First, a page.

Stainless steel is metallurgically defined as an alloy of steel with about 11% chromium. The percentage of chromium and other components varies according to the desired grade of steel. It is popularly used in domestic and industrial appliances, since it does not corrode, stain or rust as easily as regular steel. Although the metal is named 'stainless', it is not entirely stain-proof. It is also called CRES or corrosion-resistant steel, especially when the alloy is not graded. It is available in various grades and surface finishes to suit industrial and domestic requirements and the environment to which the metal is to be exposed. Different grades of stainless steel have different amounts of chromium to generate the desired film of chromium oxide, which prevents rust from spreading.
Manufacturing Stainless Steel
Stainless steel is made from steel, chromium, nickel, manganese and nitrogen. Its manufacturing comprises a series of processes.
- The raw materials are first melted in an electric furnace. They are subjected to at least 12 hours of intense heat.
- The mixture is cast into either large rectangular blooms, slabs or bar-like billets, before taking on a semisolid form.
- This initial form of steel is then processed via forming operations that include hot rolling into bars, wires, sheets and slabs.
- The steel is subjected to annealing. This is a heat treatment in which the metal is first heated and then cooled under extreme, controlled conditions. The metal is thus treated for internal stresses and is duly softened and strengthened. This processing is also referred to as 'age hardening'. It requires careful monitoring of temperature and heating and cooling times. The aging temperature affects metal properties massively; while lower temperatures cause high strength and low fracture toughness (i.e., more brittle than ductile), higher temperatures result in a tougher material of lower strength (i.e., more ductile than brittle). Rapid cooling can produce a tough steel with no significant loss in strength. The heat treatment given to stainless steel depends on the type and grade of steel being produced.
- Annealing or the heat treatment can lead to the development of a precipitate, known as scale. The scale can be removed via several methods, such as pickling, (nitric-hydrofluoric acid bath), electrocleaning (application of an electric current, using phosphoric acid and a cathode), etc.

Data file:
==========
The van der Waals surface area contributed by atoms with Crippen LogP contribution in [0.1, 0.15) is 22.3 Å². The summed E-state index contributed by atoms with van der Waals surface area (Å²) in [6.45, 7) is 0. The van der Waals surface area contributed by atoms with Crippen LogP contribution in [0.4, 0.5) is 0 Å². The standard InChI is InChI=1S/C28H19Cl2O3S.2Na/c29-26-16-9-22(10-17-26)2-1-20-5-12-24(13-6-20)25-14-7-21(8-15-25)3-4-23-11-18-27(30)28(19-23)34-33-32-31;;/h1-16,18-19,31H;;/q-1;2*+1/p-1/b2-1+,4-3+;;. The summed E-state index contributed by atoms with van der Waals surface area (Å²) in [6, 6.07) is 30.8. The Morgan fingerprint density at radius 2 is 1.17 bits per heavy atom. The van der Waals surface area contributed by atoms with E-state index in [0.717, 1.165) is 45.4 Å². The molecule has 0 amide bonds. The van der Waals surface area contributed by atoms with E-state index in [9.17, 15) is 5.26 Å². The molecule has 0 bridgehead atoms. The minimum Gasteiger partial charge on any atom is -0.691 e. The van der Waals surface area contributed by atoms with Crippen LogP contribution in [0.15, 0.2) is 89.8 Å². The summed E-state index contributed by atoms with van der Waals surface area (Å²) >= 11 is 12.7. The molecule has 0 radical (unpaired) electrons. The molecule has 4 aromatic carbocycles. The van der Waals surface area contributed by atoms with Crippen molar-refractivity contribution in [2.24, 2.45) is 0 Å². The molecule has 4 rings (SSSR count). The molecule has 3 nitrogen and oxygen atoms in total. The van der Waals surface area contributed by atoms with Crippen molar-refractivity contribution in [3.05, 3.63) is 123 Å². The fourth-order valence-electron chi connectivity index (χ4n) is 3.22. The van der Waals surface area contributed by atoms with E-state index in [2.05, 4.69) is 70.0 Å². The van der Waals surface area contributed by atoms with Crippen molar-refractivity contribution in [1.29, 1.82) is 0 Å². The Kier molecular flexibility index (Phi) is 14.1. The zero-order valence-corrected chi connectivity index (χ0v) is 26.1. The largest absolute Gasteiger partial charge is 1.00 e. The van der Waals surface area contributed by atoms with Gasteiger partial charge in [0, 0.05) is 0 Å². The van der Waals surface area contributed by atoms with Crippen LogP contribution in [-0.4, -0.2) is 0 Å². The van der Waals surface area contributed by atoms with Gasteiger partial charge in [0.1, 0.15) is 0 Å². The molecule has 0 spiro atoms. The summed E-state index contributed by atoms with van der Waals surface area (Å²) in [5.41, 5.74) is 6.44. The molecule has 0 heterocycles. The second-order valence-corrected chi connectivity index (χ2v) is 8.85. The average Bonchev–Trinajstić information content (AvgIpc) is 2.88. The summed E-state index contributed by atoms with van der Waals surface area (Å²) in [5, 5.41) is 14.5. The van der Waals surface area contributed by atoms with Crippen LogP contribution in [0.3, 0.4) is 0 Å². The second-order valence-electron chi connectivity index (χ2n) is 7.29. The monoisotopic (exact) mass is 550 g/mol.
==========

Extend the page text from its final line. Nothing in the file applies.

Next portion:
- Descaling of the material is introduced into the manufacturing process at different times, depending on the type of steel being produced. While the bar and wire forms have to be additionally treated with hot rolling, forging and extruding, the sheet and strip forms go through annealing after hot rolling.
- Cutting operations in the manufacturing process are essential in obtaining the desired shape and size of the end product. Mechanical cutting involves the use of guillotine knives and high-speed steel blades for blanking (punching out the shape by shearing) and nibbling (cutting out a series of overlapping holes). It is also cut via flame cutting, a process that involves the use of a flame generated by oxygen, propane and iron powder. The plasma jet cutting method uses an ionized gas column to melt and cut the metal.
- Surface finish, the final step in the manufacture of stainless steel, is critical to obtain the smooth and reflective surface that the metal is popular for. This last stage gives the product the desired corrosion resistance and gets the metal ready for further specific industrial manufacturing steps as required. In the surface finish stage, the metal is subjected to treatment according to the physical appearance desired: a dull finish, a bright finish or a mirror finish.
- Manufacturing end products involve further shaping via heat-rolling, pressing, forging and extrusion. The material is then joined via welding and given the desired shape.